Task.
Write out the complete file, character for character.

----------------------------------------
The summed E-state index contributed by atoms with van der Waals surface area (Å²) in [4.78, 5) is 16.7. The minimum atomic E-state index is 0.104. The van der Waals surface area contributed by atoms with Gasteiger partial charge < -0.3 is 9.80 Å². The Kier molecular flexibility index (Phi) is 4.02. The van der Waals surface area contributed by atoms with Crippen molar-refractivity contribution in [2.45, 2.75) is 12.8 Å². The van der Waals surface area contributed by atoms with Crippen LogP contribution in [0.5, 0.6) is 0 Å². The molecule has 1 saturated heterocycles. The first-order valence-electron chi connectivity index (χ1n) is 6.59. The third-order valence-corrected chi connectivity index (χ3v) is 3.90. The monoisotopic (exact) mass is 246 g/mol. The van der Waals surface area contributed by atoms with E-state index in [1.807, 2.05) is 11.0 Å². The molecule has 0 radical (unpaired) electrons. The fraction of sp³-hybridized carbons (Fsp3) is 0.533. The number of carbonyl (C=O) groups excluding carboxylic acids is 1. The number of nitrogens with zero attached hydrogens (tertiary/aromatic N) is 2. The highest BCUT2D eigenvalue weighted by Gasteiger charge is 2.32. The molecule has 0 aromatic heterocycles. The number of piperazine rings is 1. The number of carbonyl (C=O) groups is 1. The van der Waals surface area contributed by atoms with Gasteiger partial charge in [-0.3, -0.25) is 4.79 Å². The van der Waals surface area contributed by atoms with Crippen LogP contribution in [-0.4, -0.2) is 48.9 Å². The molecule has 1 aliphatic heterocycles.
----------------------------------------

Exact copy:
The summed E-state index contributed by atoms with van der Waals surface area (Å²) in [4.78, 5) is 16.7. The minimum atomic E-state index is 0.104. The van der Waals surface area contributed by atoms with Gasteiger partial charge < -0.3 is 9.80 Å². The Kier molecular flexibility index (Phi) is 4.02. The van der Waals surface area contributed by atoms with Crippen molar-refractivity contribution in [2.45, 2.75) is 12.8 Å². The van der Waals surface area contributed by atoms with Crippen LogP contribution in [0.5, 0.6) is 0 Å². The molecule has 1 saturated heterocycles. The first-order valence-electron chi connectivity index (χ1n) is 6.59. The third-order valence-corrected chi connectivity index (χ3v) is 3.90. The monoisotopic (exact) mass is 246 g/mol. The van der Waals surface area contributed by atoms with E-state index in [1.807, 2.05) is 11.0 Å². The molecule has 0 radical (unpaired) electrons. The fraction of sp³-hybridized carbons (Fsp3) is 0.533. The number of carbonyl (C=O) groups excluding carboxylic acids is 1. The number of nitrogens with zero attached hydrogens (tertiary/aromatic N) is 2. The highest BCUT2D eigenvalue weighted by Gasteiger charge is 2.32. The molecule has 0 aromatic heterocycles. The number of piperazine rings is 1. The number of carbonyl (C=O) groups is 1. The van der Waals surface area contributed by atoms with Gasteiger partial charge in [-0.3, -0.25) is 4.79 Å². The van der Waals surface area contributed by atoms with Crippen LogP contribution in [-0.4, -0.2) is 48.9 Å². The molecule has 1 aliphatic heterocycles.